This paper uses financial and macroeconomic variables to predict currency returns, by using a two-step procedure. The first step consists of a cointegration equation that explains the exchange rate level as a function of global and domestic financial factors. The second step estimates an error-correction equation, for modeling the expected returns. This approach is a factor model analysis, where a Lasso derived technique is used for variable selection.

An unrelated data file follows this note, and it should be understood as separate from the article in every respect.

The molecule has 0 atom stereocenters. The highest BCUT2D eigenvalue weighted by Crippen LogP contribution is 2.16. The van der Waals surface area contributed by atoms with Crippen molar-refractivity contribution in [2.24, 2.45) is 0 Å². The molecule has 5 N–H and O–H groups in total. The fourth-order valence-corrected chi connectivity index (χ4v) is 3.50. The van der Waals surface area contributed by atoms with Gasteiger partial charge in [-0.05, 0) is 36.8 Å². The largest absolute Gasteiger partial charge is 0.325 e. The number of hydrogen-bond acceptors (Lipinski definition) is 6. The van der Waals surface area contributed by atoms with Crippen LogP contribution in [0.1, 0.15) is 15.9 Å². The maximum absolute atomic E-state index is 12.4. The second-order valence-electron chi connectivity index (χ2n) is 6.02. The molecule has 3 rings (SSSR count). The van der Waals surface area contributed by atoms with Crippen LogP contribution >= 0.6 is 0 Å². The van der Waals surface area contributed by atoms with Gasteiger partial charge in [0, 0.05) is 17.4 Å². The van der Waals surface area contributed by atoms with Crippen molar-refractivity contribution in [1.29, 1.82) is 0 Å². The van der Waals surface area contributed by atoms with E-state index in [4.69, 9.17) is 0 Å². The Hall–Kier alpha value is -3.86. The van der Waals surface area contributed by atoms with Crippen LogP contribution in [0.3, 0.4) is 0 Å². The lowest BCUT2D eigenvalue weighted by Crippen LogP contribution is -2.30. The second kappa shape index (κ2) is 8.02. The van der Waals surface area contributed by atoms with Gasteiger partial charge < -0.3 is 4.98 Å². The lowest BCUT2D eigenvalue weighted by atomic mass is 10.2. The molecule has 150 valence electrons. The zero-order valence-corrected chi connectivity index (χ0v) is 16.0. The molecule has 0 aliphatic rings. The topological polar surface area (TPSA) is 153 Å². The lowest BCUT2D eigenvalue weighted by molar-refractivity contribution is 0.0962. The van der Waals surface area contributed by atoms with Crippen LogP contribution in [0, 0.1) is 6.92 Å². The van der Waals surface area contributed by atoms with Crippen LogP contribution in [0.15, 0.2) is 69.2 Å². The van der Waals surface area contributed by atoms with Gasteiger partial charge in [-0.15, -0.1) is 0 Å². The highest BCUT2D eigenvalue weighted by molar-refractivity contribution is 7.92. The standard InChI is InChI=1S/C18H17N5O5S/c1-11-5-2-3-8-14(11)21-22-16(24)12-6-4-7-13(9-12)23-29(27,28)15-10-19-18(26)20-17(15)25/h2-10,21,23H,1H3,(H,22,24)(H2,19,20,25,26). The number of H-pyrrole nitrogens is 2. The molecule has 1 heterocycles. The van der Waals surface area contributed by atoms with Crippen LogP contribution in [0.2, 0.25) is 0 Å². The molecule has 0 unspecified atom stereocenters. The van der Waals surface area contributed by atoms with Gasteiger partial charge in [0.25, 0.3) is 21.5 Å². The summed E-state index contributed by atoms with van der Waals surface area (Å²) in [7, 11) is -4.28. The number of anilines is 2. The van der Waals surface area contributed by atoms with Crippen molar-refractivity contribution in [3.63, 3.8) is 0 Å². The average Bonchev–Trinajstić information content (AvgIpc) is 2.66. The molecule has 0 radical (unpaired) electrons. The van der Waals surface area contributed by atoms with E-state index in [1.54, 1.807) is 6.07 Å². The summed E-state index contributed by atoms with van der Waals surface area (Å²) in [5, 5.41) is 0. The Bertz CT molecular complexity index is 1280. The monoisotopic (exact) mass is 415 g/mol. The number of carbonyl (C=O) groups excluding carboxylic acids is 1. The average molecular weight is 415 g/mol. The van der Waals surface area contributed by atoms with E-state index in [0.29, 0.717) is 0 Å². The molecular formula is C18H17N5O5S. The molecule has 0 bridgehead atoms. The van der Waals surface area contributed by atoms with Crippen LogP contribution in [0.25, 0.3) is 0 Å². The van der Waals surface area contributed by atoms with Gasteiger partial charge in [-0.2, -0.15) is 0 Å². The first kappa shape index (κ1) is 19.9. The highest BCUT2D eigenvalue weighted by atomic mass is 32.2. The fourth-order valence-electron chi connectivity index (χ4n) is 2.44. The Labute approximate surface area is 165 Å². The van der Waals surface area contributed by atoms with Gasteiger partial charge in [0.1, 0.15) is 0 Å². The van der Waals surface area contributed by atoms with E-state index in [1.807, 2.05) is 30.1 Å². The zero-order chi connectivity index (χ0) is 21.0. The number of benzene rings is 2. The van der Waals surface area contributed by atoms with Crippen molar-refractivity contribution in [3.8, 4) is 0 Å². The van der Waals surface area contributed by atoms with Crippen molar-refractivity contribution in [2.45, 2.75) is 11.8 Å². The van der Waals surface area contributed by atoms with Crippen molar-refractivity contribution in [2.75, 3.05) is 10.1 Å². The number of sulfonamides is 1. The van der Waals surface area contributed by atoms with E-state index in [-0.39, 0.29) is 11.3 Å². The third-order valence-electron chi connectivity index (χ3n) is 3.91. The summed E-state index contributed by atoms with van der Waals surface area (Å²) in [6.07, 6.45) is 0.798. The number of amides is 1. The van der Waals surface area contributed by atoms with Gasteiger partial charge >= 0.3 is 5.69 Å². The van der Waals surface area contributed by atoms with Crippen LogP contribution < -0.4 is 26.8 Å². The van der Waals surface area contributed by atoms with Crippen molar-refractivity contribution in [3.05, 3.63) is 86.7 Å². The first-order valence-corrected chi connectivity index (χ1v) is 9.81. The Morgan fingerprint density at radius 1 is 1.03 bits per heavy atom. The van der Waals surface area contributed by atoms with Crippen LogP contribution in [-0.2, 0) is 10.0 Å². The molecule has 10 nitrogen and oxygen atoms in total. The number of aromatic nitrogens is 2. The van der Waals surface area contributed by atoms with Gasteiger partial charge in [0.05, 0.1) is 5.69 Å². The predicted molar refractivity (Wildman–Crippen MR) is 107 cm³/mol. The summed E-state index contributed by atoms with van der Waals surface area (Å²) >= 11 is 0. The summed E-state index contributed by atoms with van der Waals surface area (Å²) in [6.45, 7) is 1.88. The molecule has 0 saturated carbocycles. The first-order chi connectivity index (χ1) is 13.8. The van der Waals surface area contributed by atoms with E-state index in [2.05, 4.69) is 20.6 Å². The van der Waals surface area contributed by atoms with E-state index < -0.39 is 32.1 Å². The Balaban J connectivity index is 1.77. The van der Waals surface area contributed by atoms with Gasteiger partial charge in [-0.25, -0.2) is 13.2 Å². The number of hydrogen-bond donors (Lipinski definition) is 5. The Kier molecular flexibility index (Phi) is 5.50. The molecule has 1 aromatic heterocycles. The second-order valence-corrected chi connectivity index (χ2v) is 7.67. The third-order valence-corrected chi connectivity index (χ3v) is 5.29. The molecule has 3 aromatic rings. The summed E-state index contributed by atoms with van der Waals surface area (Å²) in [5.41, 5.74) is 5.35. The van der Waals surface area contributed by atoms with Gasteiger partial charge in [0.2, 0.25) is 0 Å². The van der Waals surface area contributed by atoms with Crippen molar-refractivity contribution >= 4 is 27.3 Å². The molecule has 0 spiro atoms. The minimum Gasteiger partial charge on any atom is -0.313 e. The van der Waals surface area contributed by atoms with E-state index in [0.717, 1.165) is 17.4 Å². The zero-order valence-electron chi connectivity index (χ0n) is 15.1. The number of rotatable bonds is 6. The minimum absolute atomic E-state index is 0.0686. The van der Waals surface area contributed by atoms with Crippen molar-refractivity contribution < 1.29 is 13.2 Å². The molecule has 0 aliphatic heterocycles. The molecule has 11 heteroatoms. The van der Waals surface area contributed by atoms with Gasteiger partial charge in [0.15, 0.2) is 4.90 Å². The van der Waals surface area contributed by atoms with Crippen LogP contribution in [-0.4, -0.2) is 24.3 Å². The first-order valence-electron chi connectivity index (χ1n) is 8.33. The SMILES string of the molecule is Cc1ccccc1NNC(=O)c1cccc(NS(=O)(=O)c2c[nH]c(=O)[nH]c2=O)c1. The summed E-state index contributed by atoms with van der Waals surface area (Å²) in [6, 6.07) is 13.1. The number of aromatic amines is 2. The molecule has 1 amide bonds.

This paper will focus on the five most frequently traded Latin American currencies, Brazilian Real (BRL), Chilean Peso (CLP), Colombian Peso (COL), Mexican Peso (MXN) and Peruvian Sol (PEN), during the time horizon from December 2001 until February 2016. The first finding is that the Global Exchange Rate Factor offers information about the exchange rate movements. In addition, this paper shows that commodity, equity prices and domestic risk premium are important variables for explaining exchange rates. Moreover, it confirms the existing results for the carry and slope variables.